People often ask me why I participated in the annual Cherry Blossom Festival 10 years ago.
It’s never a simple answer.
Truth is, I didn’t grow up wanting to be part of the annual ethnic festival that, for decades, was more like a beauty pageant than the cultural experience it is today.
I had no business running in a beauty pageant — can’t wear high heels, legs scarred up from run-ins with asphalt, swearing problem — and, besides, the festival didn’t allow half-Japanese women like me to participate.
Until 1999, when Honolulu Japanese Junior Chamber of Commerce, which oversees the festival, decided to open it up to multiethnic Japanese-American women. It was a controversial but necessary (at least in my opinion) move, as the festival better reflected the multiethnic community of which it was a part.
Now I had no excuse.
What sold me was the cultural aspect of the festival. As a contestant, you get the opportunity to learn about the Japanese culture in hands-on classes such as ikebana, calligraphy, sushi-making, tea ceremony, kimono-dressing and — my favorite — taiko drumming.
The surprise was, though, that I gained lifelong friends, the kind you know will always support you no matter how ridiculous your ideas are, who know exactly how to make you laugh, and who, when you see them after months, it’s like you just saw them the other day.
That kind of friend.
And not just with my fellow contestants, either. Since volunteering with the festival after my stint on court, I’ve been fortunate enough to make these same strong friendships with other volunteers, who all believes in this festival, too.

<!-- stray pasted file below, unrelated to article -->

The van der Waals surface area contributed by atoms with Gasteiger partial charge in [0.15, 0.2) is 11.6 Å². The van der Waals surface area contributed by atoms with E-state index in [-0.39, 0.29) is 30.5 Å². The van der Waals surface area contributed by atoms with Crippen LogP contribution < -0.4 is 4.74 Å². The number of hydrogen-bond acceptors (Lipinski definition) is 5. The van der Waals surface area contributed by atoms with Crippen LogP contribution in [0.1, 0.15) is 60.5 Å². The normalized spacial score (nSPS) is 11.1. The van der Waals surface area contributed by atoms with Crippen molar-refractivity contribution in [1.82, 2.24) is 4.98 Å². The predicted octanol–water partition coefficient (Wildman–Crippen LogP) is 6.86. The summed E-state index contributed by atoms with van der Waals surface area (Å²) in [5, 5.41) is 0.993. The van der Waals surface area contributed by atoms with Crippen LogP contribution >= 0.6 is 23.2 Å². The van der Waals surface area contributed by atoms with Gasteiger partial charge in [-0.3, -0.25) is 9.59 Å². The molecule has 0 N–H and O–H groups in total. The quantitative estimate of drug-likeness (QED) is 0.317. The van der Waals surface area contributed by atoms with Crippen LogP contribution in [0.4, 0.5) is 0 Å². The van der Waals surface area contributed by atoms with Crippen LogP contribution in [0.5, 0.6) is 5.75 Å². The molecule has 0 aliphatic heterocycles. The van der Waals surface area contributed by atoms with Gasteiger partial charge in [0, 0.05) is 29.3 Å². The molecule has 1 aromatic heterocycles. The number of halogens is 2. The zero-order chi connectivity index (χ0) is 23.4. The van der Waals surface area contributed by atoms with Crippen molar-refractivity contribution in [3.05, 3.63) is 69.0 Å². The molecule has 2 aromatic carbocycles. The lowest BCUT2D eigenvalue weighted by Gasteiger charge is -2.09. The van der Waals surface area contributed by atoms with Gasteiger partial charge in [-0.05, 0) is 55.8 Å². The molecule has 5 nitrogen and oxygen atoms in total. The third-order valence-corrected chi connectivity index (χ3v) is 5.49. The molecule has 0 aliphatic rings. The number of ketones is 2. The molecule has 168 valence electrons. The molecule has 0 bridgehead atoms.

The 60th Cherry Blossom Festival is currently seeking applicants — hence, the blog — and if you know a Japanese-American woman between 19 and 26 who’s interested in learning about their culture, gaining professional development and networking experience, and open to making friends for life, tell her to apply. (Application here. The deadline has been extended to Aug. 15.)
It was one of the best decisions I’ve ever made.
Here’s a sample of what the contestants go through during the six months leading up to Festival Ball:
About the 60th Cherry Blossom Festival
Applicants must have at least 50 percent Japanese ancestry, be between the ages of 19 and 26 years old, single, a U.S. citizen and Hawaii resident. A completed registration form, proof of Japanese ancestry through a birth certificate and a $30 application fee is required.
For more information about the Cherry Blossom Festival, visit www.cbfhawaii.com or email [email protected] Visit the festival’s Facebook page at www.facebook.com/cbfhawaii or follow it on Twitter @cbfhi.